Judge Motz gets back to the basics. Too bad we can’t just format/re-format and return our constitution to its “original configuration” from before 2000, just as easily as we can re-format our hard drives. Because, this has been a whole lot of work and misery, to reverse the effects of something (in this case the “enemy combatant” category) that was never in the constitution to begin with.

Now for Tom, I really do get your point about our officials “arming both sides’ of the alleged civil war in Iraq. Clearly, this is problematic, since I simply cannot believe that any of our own people can tell any group from the other in Iraq. So, in short, we’ve been arming ALL of them since the beginning. That’s how they managed to get into a “civil war”. None of those people had any “arms” (other than Saddam and his crew)before we sent so many of them over there to fight them.

Since the U.S. is STILL the greatest/largest/almost only small weapons exporter in the world, I’m willing to wager than any of the small arms used in that place have been supplied by US.

Very sad, but par for the course these past 6 years.

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By Tom Doff, June 11, 2007 at 1:28 pm Link to this comment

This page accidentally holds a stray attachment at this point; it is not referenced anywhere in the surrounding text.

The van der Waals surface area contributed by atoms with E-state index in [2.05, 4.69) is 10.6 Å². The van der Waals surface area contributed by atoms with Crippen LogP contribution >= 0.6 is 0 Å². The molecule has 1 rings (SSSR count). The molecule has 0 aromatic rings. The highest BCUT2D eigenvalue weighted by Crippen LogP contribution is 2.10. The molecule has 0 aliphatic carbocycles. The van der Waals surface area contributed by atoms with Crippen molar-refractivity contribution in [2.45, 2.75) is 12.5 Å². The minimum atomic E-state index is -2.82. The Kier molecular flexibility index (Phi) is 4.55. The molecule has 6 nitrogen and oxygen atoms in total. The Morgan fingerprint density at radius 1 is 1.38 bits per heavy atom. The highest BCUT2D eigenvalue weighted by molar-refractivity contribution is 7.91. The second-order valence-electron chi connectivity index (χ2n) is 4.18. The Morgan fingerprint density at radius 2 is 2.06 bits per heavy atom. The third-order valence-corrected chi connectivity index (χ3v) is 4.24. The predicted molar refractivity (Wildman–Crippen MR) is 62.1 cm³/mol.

(Unregistered commenter)

I hope we’re not just going to free ‘enemy combatants’ and expect them to survive in our violent society unarmed. The least we could do is provide them, as we’re doing with our Sunni combatants in Iraq, with sufficient firepower to hold up their end of any contretemps they may get into with some of our troops, who may have trouble discerning the fine-line distinctions between ‘friendly’ terrists, and ‘combatant’ terrists.

Or better yet, perhaps we should arm both the ‘enemy combatants’ and our ‘highly placed government officials’, who apparently have no trouble making the distinctions, and let them fight it out on the streets of Baghdad.

Or D.C.

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By Lindsey, June 11, 2007 at 12:52 pm Link to this comment
(Unregistered commenter)

Check out this awesome site that allows you to hold a discussion with Richard Esposito, a reporter who focuses on the CIA, crime and criminal justice, national security, and investigations of abuses of official authority.  Check it out on Tuesday June 12th at 5pm EST at  Enjoy!  It should be intense….